Survey of London: Volume 35, the theatre Royal, Drury Lane, and the Royal Opera House, Covent Garden. Originally published by London County Council, London, 1970.
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The prettiest and most elegant theatre that London could ever boast', wrote a reporter in 1785 of the Theatre Royal, Drury Lane. But in this fascinating and scholarly work by Dr. Sheppard and his colleagues we go behind the scenes. From the opening night in 1663 of the first little playhouse, licensed by letters patent from Charles II, right up to the present day, we learn of the disputes and intrigues, the bankruptcies and successes.
The ubiquitous Pepys saw the smart theatre boxes dressed with bands of gilt leather, while he sat with his wife on the second night of the very first production, The Humorous Lieutenant. He also rather acidly commented, on a later visit, that rain and hail, as well as light and air, came into the auditorium.
The dreaded Plague closed the first theatre in 1665. It reopened, but we hear later of plays banned by the Lord Chamberlain, of endless arguments over the patents, of squabbles over money.
By 1743 the famous David Garrick was the rising star at Drury Lane. Thirty-two years later Robert Adam transformed the theatre, but in 1794 Henry Holland designed not only a brand new theatre but a surrounding complex of taverns, shops and coffee-houses. He shared some of the problems of our own times. A strike, of carpenters, which Sheridan settled by giving them a barrel of ale. When the theatre was finished the Prince of Wales's box gleamed in blue and silver, the King's box was furnished in crimson and gold; and Rudolph Cabanel, machinist, of Lambeth, had worked 'Nine clear and compleat days and nights . . .' to fix the stage machinery needed for Macbeth.
But after only fifteen years this splendid theatre was destroyed by fire. The present building by Benjamin Dean Wyatt—its original auditorium now completely reconstructed —followed in 1812, and Crabb Robinson 'went to Drury Lane to see the house, not the performance'. Perhaps he was right, since the opening night had been an extraordinary mixture. An address written by Byron, then Hamlet, followed by a musical farce—The Devil to Pay.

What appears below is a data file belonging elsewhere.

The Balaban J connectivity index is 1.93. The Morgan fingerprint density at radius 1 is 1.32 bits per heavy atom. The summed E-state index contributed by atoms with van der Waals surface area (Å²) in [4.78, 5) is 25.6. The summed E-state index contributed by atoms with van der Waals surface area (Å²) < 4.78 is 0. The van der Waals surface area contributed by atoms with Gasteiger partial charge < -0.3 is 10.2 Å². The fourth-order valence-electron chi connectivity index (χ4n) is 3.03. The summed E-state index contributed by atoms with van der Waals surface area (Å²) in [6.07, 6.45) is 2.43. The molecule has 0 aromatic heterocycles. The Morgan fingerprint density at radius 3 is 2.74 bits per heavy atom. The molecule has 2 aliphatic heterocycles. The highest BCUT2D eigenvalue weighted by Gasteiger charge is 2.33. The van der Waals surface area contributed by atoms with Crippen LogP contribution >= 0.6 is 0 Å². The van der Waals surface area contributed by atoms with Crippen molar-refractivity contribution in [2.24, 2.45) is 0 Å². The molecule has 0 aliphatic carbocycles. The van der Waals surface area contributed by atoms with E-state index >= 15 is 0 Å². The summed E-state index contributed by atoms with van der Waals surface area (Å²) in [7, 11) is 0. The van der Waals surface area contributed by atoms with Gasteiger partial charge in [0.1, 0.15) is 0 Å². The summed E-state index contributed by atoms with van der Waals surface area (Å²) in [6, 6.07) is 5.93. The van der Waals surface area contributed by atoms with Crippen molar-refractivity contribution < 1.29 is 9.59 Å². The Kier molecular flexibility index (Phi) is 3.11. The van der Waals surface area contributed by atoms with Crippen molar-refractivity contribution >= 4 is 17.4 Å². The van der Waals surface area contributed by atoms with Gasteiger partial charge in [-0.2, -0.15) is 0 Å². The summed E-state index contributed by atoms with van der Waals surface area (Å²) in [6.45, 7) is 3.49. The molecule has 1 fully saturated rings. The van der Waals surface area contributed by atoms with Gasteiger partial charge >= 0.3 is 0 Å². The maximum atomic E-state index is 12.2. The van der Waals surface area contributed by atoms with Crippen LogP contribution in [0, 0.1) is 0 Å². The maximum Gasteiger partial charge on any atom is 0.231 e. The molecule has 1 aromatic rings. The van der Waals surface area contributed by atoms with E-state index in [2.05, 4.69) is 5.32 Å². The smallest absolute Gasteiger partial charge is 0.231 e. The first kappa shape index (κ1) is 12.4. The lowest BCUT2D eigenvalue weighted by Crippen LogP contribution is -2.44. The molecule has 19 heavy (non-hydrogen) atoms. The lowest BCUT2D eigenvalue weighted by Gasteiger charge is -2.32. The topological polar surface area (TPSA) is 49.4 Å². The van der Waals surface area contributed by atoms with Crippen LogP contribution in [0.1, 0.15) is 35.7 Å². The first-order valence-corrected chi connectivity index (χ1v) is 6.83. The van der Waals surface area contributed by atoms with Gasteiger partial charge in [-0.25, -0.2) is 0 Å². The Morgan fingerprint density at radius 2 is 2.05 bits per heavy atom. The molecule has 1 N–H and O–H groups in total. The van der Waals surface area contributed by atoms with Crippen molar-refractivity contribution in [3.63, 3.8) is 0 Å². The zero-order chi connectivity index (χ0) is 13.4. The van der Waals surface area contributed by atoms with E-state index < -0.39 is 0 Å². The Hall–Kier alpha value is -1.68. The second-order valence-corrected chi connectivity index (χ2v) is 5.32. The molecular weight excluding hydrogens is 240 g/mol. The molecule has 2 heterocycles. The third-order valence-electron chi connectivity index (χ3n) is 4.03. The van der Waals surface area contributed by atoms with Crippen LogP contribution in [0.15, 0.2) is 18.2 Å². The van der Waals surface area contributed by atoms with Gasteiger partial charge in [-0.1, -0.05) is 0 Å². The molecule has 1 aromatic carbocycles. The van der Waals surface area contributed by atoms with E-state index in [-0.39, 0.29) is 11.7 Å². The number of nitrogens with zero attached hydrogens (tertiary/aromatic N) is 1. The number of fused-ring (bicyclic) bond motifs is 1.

You will find all these intriguing touches in Dr. Sheppard's amazingly detailed survey, but although loath to leave Drury Lane, I was especially interested in the history of The Royal Opera House.
John Rich was the most successful theatre manager of the eighteenth century and it was he who opened the theatre at Covent Garden in 1732. Built by Edward Shepherd, its patrons later saw the first production of She Stoops to Conquer, and Sheridan's The Rivals. It was, alas, burnt down, and in 1809 Sir Robert Smirke built the second theatre. In the old accounts I noticed that he paid over £6,000 to a plasterer, Francis Bernasconi. I wonder how many English houses and public buildings would have been the plainer, and sadder, without the talents of Italian craftsmen.
By the 1820's Covent Garden was in low water. Charles Kemble complained that 'the late hours of dining take away all the upper classes from the theatre'.
In 1856 it was leased for six weeks, perhaps out of desperation, to a conjurer, J. H. Anderson, known as the 'Wizard of the North'. He already had the dubious distinction that two theatres had burnt down over his head. He organized a masked ball at Covent Garden, and during this party, unbelievably, added the third.
The following year E. M. Barry started to build the Royal Opera House which we know today. I have been there so often. To Galas—to hear Callas, unforgettable as Floria Tosca, to hear Christoff, magnificent as Boris Godunov, to performances where those dreaded slips fell from the programme to announce the tenor's illness, or to take my small daughter to see The Sleeping Beauty. I have so often gazed at the beautiful aquamarine ceiling; a piece of Fabergé made for a Giant. I am always impressed by the grandeur of the red velvet curtains and the symmetry of the mermaid-angels whose lights adorn tier upon tier of seats.
The Royal Opera House has neither the exquisite beauty of the Cuvilliés Theater in Munich, nor the charm of the opera house in Parma, but it has great drama and a feeling of occasion which is essentially British.
Dr. Sheppard tells me that this book could not have been written without the great kindness of the Trustees of the Bedford Settled Estates in allowing access to their archives, and to them the Greater London Council is enormously grateful. I, as chairman, and all the members of the Historic Buildings Board do want to thank Dr. Sheppard especially, and all those other wonderful people who have so generously given their time and ability to ensure that this record of two famous theatres will be available to scholars and historians of our own and future generations.
Chairman, Historic Buildings Board of the Greater London Council March 1969